How you think Keflezighi will place depends largely on how you think the race will be run. If they model themselves after Chicago (or New York 2011) and run a fast first half, then he could be in perfect position to pick up the pieces when the lead pack breaks apart. As fast as Chicago was at the front, remember that fifth place was “only” 2:09:45. A few held on at the front, but most started running near 6-minute mile pace by the end. New York City isn’t as fast as Chicago, but a similar effect will take place if the leaders push the tempo.

Eventually, Keflezighi will show his age. I’m not confident enough to think this will be the race where it finally happens.

Martin Lel

Last race: 2012 Lisbon Half-Marathon (1:01:28)

Best race: 2008 London Marathon (1st, 2:05:15)

This race: Lel is in his 10th year of marathon running. Though he is four years younger than Keflezighi, his results have been spottier. He was brilliant from 2003-2008, didn’t run a marathon in 2009-2010, finished second in London in 2011 and 2012, and hasn’t finished a marathon in the last year and half. Maybe those gaps are the key to his longevity. It is hard to know what to expect and how healthy he is. It doesn’t appear that he has any results of note this year.

Wesley Korir

Last race: 2013 Boston Marathon (5th, 2:12:30)

Best race: 2012 Boston Marathon (1st, 2:12:40)

This race: The Subway eating member of Kenyan Parliament has kept a low profile in the running world since the spring. There is a tendency to describe his victory in Boston as a weather-induced fluke, but he has run 2:06 at Chicago twice. Even though 2:06s don’t mean what they used to, especially on the Chicago course, Korir does have the ability to run fast and not just win races where most of the field has melted into the concrete. We don’t have many clues on his form, but if he is in shape, he can definitely finish in the top five.

Peter Kirui

Last race: Amsterdam Dam to Dam 10 Miles (1st, 45:31)

Best race: 2011 Frankfurt Marathon (6th, 2:06:31)

This race: Kirui has been all over the running world, racing on the roads, running on the track and serving as a rabbit. His fastest times come from when he set the pace through 35-K for Wilson Kipsang. Previously, he paced Patrick Makau’s world record in Berlin. When he has been scheduled to run the whole distance, he has been less successful. Recently, he didn’t finish the Rotterdam Marathon and only managed 10th place in Amsterdam.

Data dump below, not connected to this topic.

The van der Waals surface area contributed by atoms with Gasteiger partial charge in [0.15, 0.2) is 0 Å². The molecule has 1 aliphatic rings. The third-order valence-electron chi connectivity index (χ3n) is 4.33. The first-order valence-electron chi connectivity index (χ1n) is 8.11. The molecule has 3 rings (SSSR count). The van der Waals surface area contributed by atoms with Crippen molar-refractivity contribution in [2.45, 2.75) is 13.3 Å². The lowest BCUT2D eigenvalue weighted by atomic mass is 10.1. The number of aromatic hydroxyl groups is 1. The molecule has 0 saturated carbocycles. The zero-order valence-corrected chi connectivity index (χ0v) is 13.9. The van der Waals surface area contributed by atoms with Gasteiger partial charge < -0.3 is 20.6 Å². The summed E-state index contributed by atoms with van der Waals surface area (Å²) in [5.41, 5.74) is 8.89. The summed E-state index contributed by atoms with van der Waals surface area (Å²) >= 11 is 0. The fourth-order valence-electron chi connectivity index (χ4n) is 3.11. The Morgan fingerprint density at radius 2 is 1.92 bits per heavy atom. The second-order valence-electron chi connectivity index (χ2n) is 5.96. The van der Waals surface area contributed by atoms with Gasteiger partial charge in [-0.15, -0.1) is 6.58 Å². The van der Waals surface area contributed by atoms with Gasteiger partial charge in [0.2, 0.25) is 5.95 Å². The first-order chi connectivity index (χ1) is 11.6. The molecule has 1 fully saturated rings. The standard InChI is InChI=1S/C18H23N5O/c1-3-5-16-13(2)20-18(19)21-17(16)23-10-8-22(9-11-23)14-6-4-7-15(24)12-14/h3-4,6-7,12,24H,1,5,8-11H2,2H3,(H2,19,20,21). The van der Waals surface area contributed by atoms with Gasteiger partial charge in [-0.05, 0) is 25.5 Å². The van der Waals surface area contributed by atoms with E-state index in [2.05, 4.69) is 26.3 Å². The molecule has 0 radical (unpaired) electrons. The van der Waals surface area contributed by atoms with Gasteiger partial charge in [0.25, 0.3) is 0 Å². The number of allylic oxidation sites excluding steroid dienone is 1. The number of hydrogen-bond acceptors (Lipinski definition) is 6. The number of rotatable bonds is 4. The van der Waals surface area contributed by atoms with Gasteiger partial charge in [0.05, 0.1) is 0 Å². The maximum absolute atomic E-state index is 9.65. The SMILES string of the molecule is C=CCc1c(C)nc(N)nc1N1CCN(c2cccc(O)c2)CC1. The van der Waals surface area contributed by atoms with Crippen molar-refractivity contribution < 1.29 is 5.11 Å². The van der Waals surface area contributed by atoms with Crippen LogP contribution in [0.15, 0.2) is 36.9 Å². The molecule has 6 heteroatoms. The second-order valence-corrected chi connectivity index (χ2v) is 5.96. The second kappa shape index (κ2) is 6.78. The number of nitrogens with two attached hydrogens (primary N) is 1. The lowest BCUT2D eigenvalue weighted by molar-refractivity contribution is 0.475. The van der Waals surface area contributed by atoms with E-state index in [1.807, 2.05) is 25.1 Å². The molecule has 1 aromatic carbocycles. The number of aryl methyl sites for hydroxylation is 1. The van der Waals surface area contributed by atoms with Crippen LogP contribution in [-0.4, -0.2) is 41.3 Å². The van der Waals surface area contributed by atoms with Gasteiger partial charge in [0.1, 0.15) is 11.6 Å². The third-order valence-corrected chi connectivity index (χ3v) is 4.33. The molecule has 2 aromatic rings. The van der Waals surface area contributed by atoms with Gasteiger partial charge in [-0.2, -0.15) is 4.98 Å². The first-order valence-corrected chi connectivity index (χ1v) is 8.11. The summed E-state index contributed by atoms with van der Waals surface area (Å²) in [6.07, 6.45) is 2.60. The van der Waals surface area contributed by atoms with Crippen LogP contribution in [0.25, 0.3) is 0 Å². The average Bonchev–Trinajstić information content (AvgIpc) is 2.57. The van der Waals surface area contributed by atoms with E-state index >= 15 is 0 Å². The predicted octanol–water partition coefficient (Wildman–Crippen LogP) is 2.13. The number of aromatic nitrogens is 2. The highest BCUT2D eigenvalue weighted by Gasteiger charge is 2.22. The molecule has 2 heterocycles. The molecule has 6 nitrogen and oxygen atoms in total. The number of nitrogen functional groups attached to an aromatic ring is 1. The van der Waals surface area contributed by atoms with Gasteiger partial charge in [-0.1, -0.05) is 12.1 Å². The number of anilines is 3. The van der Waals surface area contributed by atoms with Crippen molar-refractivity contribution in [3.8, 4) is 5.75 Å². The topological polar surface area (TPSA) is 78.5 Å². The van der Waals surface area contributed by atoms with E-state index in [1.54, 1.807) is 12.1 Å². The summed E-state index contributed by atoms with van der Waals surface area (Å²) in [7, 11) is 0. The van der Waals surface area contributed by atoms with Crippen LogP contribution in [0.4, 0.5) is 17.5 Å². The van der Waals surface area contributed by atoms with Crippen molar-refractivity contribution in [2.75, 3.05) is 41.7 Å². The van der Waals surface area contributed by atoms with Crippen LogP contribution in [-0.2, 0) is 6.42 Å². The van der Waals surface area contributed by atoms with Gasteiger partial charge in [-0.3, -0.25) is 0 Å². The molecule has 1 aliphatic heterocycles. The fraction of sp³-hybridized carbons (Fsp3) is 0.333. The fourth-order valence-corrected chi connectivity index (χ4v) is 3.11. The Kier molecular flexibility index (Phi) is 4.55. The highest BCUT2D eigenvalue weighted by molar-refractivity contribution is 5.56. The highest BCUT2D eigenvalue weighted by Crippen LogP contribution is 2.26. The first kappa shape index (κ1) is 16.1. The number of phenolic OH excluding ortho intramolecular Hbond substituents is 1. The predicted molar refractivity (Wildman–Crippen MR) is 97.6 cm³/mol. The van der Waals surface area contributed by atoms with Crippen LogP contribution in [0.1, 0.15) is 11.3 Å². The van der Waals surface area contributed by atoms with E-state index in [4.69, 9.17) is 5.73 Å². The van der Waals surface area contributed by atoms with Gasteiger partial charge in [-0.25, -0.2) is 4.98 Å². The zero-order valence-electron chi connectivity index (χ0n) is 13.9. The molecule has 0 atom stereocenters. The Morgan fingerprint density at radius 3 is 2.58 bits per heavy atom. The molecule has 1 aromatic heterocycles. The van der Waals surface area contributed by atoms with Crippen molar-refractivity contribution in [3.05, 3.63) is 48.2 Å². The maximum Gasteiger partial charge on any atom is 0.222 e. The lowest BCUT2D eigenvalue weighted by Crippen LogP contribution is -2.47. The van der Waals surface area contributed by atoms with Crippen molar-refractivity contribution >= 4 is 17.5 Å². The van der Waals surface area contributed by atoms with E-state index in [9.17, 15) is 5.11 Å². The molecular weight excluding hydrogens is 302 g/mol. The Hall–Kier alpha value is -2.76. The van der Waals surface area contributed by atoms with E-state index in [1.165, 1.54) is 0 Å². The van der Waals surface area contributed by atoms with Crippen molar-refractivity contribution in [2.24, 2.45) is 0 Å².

Women

Edna Kiplagat

Last race: 2013 World Championships Marathon (1st, 2:25:44)

Best race: 2012 London Marathon (2nd, 2:19:50)

This race: Like Kebede and Kiprotich in the men’s race, Kiplagat will be on short rest from the World Championships in August. She has won championship-style races and has run fast times. At 33-years-old, Kiplagat may not be getting any better, but this is a veteran field all around.

Priscah Jeptoo

Last race: Bogota International Half Marathon (1st, 1:12:24)

Best race: 2013 London Marathon (1st, 2:20:15)

This race: In my mind, Jeptoo is the favorite on Sunday. Her preparations look to be on track (1:12 half-marathon at altitude) and despite having a 2:20 personal best, I don’t think she has hit her ceiling. Everyone is capable of having an off day, but Jeptoo’s last few years are a string of incredibly solid performances.

2011 Paris Marathon- 1st
2011 World Championships- 2nd
2012 London Marathon- 3rd
2012 Olympics- 2nd
2013 London Marathon- 1st

Firehiwot Dado

Last race: Lisbon Half-Marathon (3rd, 1:12:03)

Best race: 2011 New York City Marathon (1st, 2:23:15)

This race: Dado had won four consecutive marathons before she finished fourth in Boston in 2012. Where has she been since? The only major race I could find was this year’s Lisbon Half-Marathon. She placed third in 1:12:03, which wouldn’t be concerning except that there aren’t many other encouraging signs from her since she won New York City in 2011. Her experience on the course might be helpful, especially if one of the others takes off quickly like Mary Keitany did in 2011.

Buzunesh Deba

Last race: 2013 Houston Marathon (2nd, 2:24:26)

Best race: 2011 New York City Marathon (2nd, 2:23:19)

This race:  Deba lives in the Bronx and has competed in New York City since 2009. In 2011, she came so close to winning the race after battling with Dado and a fading Keitany in the final miles. Although we haven’t heard much about her preparations, she should have had plenty of time to get ready after her last marathon in January.  Also, she will contend with Meb for the best name on the bib: BUZU.